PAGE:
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Second thoughts about palliative sedation
  1. Robert Twycross
  1. Correspondence to: Dr Robert Twycross, Emeritus Clinical Reader in Palliative Medicine, University of Oxford, Oxford, UK; rob.twycross{at}spc.ox.ac.uk

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‘When I use a word,’ Humpty Dumpty said, ‘it means just what I choose it to mean—neither more nor less’. ‘The question is,’ said Alice, ‘whether you can make words mean so many different things’. (Carroll L 1872. Alice through the looking glass)

Palliative sedation is a term used to describe the use of sedative drugs in dying patients to induce a state of decreased or absent awareness (unconsciousness) in order to relieve intolerable suffering from refractory symptoms.1 ,2 Perhaps, for many of us, this conjures up an image of an agitated patient who is rendered unconscious in the last hours of life as a result of the need for repeated doses of sedative drugs.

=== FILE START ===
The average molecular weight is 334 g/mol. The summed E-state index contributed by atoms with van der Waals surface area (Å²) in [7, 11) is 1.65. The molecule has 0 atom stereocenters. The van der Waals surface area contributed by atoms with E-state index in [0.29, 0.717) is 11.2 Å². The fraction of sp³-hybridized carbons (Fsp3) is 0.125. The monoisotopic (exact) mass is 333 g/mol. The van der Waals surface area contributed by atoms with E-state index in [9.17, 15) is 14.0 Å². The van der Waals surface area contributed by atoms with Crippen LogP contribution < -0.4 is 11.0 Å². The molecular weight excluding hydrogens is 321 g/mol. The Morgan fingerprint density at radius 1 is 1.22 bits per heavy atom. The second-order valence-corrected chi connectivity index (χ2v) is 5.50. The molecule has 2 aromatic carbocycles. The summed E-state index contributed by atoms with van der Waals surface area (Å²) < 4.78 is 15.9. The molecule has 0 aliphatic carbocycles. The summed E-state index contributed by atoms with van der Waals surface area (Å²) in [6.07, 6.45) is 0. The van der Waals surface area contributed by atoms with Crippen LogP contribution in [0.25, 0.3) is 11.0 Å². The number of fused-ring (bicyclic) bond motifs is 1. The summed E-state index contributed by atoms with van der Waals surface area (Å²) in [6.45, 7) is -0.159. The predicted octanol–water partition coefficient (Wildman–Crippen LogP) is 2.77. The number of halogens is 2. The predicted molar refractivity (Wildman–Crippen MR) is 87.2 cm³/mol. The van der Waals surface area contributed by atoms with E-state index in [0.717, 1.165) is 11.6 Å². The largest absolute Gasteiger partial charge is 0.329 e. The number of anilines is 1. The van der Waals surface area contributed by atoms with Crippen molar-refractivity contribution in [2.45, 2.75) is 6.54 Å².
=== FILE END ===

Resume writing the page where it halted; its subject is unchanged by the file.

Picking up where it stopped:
However, in the literature, ‘palliative sedation’ is used more broadly, sometimes as an umbrella term for all levels and patterns of sedation in those close to death.3 ,4 For example, a systematic review about palliative sedation includes a report of sedatives prescribed to 68/102 patients at some point in the last week of life,5 for whom ‘sublingual lorazepam tablets and clonazepam drops were commonly used and efficacious’. (This is the source …

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